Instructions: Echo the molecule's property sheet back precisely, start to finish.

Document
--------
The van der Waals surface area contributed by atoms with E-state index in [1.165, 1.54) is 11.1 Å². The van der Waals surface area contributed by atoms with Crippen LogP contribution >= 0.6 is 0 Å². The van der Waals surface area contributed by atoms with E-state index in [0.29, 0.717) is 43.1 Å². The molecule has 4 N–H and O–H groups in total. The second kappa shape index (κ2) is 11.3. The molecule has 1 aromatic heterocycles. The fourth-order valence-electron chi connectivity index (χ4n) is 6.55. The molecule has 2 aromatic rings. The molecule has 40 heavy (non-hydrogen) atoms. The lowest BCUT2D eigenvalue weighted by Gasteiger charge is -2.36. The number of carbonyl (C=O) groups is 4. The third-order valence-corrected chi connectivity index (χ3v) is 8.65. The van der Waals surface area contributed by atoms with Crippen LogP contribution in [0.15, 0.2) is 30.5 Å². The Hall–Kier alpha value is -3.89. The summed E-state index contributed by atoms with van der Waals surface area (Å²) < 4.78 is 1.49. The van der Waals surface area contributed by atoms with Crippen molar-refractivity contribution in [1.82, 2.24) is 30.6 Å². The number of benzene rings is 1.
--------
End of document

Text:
The van der Waals surface area contributed by atoms with E-state index in [1.165, 1.54) is 11.1 Å². The van der Waals surface area contributed by atoms with Crippen LogP contribution >= 0.6 is 0 Å². The van der Waals surface area contributed by atoms with E-state index in [0.29, 0.717) is 43.1 Å². The molecule has 4 N–H and O–H groups in total. The second kappa shape index (κ2) is 11.3. The molecule has 1 aromatic heterocycles. The fourth-order valence-electron chi connectivity index (χ4n) is 6.55. The molecule has 2 aromatic rings. The molecule has 40 heavy (non-hydrogen) atoms. The lowest BCUT2D eigenvalue weighted by Gasteiger charge is -2.36. The number of carbonyl (C=O) groups is 4. The third-order valence-corrected chi connectivity index (χ3v) is 8.65. The van der Waals surface area contributed by atoms with Crippen LogP contribution in [0.15, 0.2) is 30.5 Å². The Hall–Kier alpha value is -3.89. The summed E-state index contributed by atoms with van der Waals surface area (Å²) < 4.78 is 1.49. The van der Waals surface area contributed by atoms with Crippen molar-refractivity contribution in [1.82, 2.24) is 30.6 Å². The number of benzene rings is 1.